Osborne told the BBC the "economy can now afford" to raise the rate, currently £6.31 an hour, for over-21s and said he supports an above-inflation increase.
HTA Head of horticulture Raoul Curtis-Machin welcomed the move, saying it is "a general indicator of economic recovery".
He added: "Horticulture remains a fairly low-paid industry. We would like to see a slow, steady rise in horticulture incomes across the board, including all sectors."
Welcoming the move, Association of Professional Landscapers chair Mark Gregory said: "I'm all for getting away from a minimum wage. The industry is gifting its services too cheap."
But ISS Facility Services Landscaping managing director Phil Jones said a rise could cost jobs. For existing contracts, ISS will have to "take the hit" because local authority clients will be neither willing nor able to pay more, he pointed out.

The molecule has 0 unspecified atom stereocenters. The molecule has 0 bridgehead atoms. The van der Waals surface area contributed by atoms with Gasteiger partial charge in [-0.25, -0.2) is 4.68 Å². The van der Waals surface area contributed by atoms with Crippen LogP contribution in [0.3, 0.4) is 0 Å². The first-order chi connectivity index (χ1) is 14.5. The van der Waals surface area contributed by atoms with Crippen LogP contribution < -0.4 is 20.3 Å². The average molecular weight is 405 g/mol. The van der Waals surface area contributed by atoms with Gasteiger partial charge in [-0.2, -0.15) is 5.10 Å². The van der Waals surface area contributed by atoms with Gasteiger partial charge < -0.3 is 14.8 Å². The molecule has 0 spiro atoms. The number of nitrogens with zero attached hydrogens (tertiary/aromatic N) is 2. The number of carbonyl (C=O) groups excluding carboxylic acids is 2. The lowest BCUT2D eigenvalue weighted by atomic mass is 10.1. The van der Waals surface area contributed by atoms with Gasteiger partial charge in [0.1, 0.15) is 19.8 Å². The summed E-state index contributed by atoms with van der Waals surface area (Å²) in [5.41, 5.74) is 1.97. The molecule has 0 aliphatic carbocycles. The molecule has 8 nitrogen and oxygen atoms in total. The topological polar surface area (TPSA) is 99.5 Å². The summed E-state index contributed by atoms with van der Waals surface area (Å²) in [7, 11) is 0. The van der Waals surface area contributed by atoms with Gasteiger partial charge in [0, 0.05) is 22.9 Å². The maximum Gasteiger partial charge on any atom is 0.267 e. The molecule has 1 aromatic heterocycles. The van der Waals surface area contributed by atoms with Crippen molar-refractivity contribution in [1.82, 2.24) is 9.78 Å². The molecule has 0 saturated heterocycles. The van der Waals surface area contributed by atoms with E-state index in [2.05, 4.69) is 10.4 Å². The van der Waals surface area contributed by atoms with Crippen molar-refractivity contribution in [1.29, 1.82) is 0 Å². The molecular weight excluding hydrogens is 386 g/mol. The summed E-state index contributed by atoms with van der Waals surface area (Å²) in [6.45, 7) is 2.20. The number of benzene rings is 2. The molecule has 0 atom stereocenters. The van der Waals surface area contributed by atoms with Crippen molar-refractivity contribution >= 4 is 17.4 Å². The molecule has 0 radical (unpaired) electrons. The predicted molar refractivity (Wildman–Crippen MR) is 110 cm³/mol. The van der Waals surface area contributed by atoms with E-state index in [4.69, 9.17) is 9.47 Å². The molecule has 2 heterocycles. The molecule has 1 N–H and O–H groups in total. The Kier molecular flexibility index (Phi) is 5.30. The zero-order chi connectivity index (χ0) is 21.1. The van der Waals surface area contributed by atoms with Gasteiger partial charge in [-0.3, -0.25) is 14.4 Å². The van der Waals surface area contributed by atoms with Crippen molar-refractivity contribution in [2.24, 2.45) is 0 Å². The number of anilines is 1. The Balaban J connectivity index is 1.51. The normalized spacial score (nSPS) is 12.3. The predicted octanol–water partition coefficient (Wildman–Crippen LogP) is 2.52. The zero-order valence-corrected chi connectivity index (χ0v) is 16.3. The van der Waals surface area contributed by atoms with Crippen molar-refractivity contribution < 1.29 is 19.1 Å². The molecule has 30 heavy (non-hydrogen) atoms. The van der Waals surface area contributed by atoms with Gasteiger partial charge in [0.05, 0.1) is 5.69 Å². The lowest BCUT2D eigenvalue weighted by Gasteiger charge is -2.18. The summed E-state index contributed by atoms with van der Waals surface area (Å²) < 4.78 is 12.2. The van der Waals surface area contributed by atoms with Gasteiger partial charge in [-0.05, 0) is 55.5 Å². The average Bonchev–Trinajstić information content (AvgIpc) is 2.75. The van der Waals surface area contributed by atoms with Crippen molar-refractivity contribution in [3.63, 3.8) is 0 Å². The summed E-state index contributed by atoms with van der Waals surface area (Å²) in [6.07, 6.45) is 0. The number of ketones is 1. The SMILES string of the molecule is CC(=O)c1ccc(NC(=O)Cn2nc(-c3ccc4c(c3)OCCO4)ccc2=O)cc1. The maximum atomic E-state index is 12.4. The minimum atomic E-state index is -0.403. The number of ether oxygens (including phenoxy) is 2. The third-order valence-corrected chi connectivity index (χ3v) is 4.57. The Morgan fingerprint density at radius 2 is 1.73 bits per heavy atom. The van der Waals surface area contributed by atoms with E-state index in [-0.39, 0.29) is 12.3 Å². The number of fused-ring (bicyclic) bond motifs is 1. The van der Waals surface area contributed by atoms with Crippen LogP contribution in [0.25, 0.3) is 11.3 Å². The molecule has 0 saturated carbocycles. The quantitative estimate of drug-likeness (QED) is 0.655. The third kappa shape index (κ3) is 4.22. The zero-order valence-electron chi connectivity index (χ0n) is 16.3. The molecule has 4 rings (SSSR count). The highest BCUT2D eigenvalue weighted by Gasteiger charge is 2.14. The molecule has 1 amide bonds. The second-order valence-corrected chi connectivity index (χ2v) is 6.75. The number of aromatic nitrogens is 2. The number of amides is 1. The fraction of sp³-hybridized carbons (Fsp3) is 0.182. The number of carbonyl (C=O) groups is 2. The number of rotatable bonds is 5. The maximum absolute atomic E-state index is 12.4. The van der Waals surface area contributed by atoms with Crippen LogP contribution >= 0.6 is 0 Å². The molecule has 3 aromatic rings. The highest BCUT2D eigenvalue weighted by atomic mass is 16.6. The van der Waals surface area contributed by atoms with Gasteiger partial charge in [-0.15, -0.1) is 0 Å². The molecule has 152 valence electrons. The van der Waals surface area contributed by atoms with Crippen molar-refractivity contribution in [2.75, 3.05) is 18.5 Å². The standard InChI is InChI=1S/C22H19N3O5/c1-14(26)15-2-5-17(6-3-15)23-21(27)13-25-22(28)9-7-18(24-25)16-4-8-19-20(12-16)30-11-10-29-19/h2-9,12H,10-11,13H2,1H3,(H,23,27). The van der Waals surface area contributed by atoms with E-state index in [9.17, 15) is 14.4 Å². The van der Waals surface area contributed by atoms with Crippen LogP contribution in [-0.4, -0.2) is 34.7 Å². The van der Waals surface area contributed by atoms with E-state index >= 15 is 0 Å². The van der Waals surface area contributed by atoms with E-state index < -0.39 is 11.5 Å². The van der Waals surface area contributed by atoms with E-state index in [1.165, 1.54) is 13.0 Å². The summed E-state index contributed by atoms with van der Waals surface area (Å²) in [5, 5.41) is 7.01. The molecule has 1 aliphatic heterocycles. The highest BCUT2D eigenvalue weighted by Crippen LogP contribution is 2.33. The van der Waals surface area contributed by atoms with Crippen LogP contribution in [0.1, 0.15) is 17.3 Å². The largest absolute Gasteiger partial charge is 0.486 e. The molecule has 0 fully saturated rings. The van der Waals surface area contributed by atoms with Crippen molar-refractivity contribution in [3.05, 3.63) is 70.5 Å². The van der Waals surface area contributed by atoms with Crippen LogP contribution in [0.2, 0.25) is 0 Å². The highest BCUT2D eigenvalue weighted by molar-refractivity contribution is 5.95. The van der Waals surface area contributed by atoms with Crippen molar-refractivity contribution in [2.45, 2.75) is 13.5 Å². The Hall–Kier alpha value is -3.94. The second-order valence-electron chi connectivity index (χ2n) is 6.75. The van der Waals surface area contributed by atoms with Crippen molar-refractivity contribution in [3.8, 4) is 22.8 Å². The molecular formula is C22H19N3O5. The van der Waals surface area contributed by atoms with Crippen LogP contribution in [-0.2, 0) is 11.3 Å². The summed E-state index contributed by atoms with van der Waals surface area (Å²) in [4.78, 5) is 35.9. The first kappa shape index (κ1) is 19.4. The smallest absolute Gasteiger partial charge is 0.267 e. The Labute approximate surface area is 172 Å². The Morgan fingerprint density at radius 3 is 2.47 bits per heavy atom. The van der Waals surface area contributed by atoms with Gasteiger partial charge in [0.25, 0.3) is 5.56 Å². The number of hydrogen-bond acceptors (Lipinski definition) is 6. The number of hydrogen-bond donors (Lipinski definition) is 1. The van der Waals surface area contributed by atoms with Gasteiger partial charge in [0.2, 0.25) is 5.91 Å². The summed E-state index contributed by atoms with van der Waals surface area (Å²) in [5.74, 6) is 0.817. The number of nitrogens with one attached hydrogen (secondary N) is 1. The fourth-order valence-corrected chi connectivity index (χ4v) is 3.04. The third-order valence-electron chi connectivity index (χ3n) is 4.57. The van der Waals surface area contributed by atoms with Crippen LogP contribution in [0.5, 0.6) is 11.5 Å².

But unless local authorities pass on the cost to council taxpayers, on new contracts clients will expect more efficiency savings and contractors will have to employ fewer people, said Jones.
Garden Centre Association chief executive Iain Wylie said: "It may impact numbers centres can afford to employ. They have to work out part-time versus full-time staff."
The Low Pay Commission will make its recommendation on any increase to the Government next month.